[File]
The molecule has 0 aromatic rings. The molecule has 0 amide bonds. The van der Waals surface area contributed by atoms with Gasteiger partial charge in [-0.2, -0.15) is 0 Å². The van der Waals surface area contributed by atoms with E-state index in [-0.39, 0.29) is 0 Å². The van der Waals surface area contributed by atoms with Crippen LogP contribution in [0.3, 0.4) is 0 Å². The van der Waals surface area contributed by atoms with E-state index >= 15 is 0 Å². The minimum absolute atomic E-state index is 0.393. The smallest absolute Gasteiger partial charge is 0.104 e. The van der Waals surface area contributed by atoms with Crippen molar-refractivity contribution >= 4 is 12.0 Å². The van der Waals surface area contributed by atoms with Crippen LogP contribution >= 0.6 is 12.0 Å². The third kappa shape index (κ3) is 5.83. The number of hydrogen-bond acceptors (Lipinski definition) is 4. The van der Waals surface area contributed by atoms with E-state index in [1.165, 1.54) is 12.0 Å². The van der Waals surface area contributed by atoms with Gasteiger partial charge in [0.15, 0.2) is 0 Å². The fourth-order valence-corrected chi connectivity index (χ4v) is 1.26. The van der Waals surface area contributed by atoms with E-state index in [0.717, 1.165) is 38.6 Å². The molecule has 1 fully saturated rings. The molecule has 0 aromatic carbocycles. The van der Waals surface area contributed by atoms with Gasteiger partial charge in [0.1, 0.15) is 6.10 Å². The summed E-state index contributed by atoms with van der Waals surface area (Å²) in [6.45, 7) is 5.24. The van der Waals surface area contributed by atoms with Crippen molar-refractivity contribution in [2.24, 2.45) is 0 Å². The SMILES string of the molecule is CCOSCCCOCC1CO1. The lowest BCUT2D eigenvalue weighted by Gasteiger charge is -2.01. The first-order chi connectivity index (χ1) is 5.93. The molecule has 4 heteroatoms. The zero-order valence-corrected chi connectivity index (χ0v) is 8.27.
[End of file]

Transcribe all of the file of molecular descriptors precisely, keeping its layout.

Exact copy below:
The molecule has 0 aromatic rings. The molecule has 0 amide bonds. The van der Waals surface area contributed by atoms with Gasteiger partial charge in [-0.2, -0.15) is 0 Å². The van der Waals surface area contributed by atoms with E-state index in [-0.39, 0.29) is 0 Å². The van der Waals surface area contributed by atoms with Crippen LogP contribution in [0.3, 0.4) is 0 Å². The van der Waals surface area contributed by atoms with E-state index >= 15 is 0 Å². The minimum absolute atomic E-state index is 0.393. The smallest absolute Gasteiger partial charge is 0.104 e. The van der Waals surface area contributed by atoms with Crippen molar-refractivity contribution >= 4 is 12.0 Å². The van der Waals surface area contributed by atoms with Crippen LogP contribution >= 0.6 is 12.0 Å². The third kappa shape index (κ3) is 5.83. The number of hydrogen-bond acceptors (Lipinski definition) is 4. The van der Waals surface area contributed by atoms with E-state index in [1.165, 1.54) is 12.0 Å². The van der Waals surface area contributed by atoms with Gasteiger partial charge in [0.15, 0.2) is 0 Å². The fourth-order valence-corrected chi connectivity index (χ4v) is 1.26. The van der Waals surface area contributed by atoms with E-state index in [0.717, 1.165) is 38.6 Å². The molecule has 1 fully saturated rings. The molecule has 0 aromatic carbocycles. The van der Waals surface area contributed by atoms with Gasteiger partial charge in [0.1, 0.15) is 6.10 Å². The summed E-state index contributed by atoms with van der Waals surface area (Å²) in [6.45, 7) is 5.24. The van der Waals surface area contributed by atoms with Crippen molar-refractivity contribution in [2.24, 2.45) is 0 Å². The SMILES string of the molecule is CCOSCCCOCC1CO1. The lowest BCUT2D eigenvalue weighted by Gasteiger charge is -2.01. The first-order chi connectivity index (χ1) is 5.93. The molecule has 4 heteroatoms. The zero-order valence-corrected chi connectivity index (χ0v) is 8.27.